Ride London 100

My saddle’s waiting

Come and jump on it.

-‘Pony’ by Ginuwine (admittedly taken mildly out of context)

In the wake of my initial success on the road, I decided – inspired by an unseasonably mild, sunny, and calm day, and further cajoled by my frustration that rose exponentially with every minute I had to stay behind after the bell because kids hadn’t finished their work – to try my first solo outing.

IMG_4965Conscious of limited daylight, I had nipped home at lunch to lay out my cycling kit, pump up my tyres, and charge my lights. And my Bluetooth speaker. As my work day ended, I entered my flat in a Bruce Almighty-esque bluster, and poured myself into the familiar lycra second skin that had been tucked away in a drawer since October. Charged, dressed, and wearing my ever stylish green specs, a harbinger of my traffic fortune, I set off grinning, catching every green light on my journey out of the city.

The outward journey was spectacular: I felt like I was flying into the countryside, noticing subtle variations in the once-familiar landscape and filling my lungs with fresh air. After about 10 miles I had the option to turn back, with guaranteed daylight to guide me home. But I also had the option to keep going, and, weary of being a caged bird, I ignored every internal warning bell telling me I should turn back, take things slowly, be cautious.

Did you want to see me broken?
Bowed head and lowered eyes?
Shoulders falling down like teardrops,
Weakened by my soulful cries?

Hell no. I kept cycling.

In hindsight, the body might give you these subtle, internal warnings for a reason. The second half of my cycle was marred by overwhelming regret, and trepidation about my homeward trudge, largely due to the ominous clouds closing in, the icy rain stinging my face, and the headwind gathering momentum as mine flailed. It also become apparent that the green glasses are highly effective at cutting out glare from bright lights and the sun, but there is a reason you’re not supposed to wear them while driving at night – with dusk rolling in it was, quite frankly, downright dangerous for me to be on the road. Thankfully I know that particular stretch of road pretty well, and was able to avoid any of the hazards that seem to be the norm for a cycle lane in the city.  I eventually arrived back at my front door tired, cold, wet, and relieved. And elated.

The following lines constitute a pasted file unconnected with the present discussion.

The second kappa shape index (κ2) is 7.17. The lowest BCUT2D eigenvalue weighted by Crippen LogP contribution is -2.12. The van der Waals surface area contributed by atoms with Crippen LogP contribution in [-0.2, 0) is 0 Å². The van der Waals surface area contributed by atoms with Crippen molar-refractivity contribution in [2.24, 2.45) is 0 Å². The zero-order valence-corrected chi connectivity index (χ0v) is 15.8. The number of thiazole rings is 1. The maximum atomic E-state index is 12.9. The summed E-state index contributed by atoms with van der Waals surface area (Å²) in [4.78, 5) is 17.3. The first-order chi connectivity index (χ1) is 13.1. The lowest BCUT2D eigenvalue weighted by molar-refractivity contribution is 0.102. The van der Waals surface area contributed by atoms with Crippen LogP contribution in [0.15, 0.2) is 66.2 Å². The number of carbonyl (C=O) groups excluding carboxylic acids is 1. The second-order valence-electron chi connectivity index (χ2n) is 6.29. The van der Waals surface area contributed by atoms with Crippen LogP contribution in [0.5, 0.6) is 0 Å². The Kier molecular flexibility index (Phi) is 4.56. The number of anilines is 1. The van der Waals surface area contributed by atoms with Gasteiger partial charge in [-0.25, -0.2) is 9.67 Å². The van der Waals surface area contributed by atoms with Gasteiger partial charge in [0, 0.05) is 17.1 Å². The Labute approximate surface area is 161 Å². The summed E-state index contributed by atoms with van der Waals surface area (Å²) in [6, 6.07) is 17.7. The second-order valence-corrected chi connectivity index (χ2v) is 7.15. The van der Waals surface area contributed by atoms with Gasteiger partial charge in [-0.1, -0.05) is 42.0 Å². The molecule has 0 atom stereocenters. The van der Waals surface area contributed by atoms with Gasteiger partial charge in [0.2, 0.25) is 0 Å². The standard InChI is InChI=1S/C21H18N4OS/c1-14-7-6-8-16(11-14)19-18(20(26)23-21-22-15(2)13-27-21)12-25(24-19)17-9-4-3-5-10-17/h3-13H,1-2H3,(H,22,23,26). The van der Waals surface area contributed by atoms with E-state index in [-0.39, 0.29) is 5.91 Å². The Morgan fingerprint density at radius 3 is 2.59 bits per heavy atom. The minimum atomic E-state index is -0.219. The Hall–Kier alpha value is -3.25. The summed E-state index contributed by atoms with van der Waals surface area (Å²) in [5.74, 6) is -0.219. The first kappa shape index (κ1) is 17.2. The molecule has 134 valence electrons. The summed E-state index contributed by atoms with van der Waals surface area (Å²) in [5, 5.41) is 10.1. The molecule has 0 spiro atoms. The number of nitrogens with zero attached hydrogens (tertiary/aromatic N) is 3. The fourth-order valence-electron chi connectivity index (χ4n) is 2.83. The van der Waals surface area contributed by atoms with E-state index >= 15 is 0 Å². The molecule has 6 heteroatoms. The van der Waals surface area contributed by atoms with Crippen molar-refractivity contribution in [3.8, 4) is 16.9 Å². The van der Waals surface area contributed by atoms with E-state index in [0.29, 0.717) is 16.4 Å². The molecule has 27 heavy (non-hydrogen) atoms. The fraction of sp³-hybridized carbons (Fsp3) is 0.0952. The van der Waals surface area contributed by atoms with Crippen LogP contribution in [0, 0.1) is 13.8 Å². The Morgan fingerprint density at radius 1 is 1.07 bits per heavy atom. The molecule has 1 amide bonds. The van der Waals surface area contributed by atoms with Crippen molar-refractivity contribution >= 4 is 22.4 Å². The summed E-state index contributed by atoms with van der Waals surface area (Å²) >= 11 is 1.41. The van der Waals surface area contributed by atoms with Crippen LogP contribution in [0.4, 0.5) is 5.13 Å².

What I did not mention as a prime motivator for my independent jaunt was the fact that I was encouraged by Roz about a month ago to take on a charity place at the Ride London 100 mile cycle in July.  Although I have entered the ballot for the last few years, it would seem my luck was on par with that of the London marathon.  I must have entered the ballot last year, because after work one day I arrived home to the ‘commiserations’ version of the magazine, and I thought just as well.  Roz, however, had fared better, and was excited to see who else she’d be riding with.  As it turned out: nobody.

“You can get a charity place.  I can be your guide.  It’ll be fun.”

She sent me the link for the charity place, and I realised I’d only need to pay £25, and raise £500 for the MS Society.  In a fit of reckless abandon – who am I kidding, that has been my general emotional state for a while now – I entered, and set up my fundraising page.  Incidentally, that can be reached by clicking here.

IMG_5024Since my initial outing I’ve also enjoyed my first group ride with the Velodees to Stonehaven and back. Even the persistent rain and overly curt waitress at our coffee stop couldn’t drown the thrill of being back doing something I love. I’ve also braved a slightly earlier, second solo stint, which would have been perfect had it not been for the 40+ mph gusts. With spring on the horizon, I’m hoping to start clawing back at my bike fitness, and start incorporating longer rides in.

And what better way to do that than on a sunny April day with my guide cyclist, Roz?  She planned a route, and I basically ignored it, opting instead to venture blindly into the outing.  Our journey took us from Aberdeen to Aboyne, where we were joined by Jon Entwistle for a coffee and avocado on toast.  We had initially intended to head straight back to town, but – encouraged/bullied by Jon – we took a detour through Lumphanan and Torphins before the crotch-ruining return to our start point, rounding off the day at just a shade over 70 miles.


100 miles seems within reach, and I’m ready to rise to the challenge.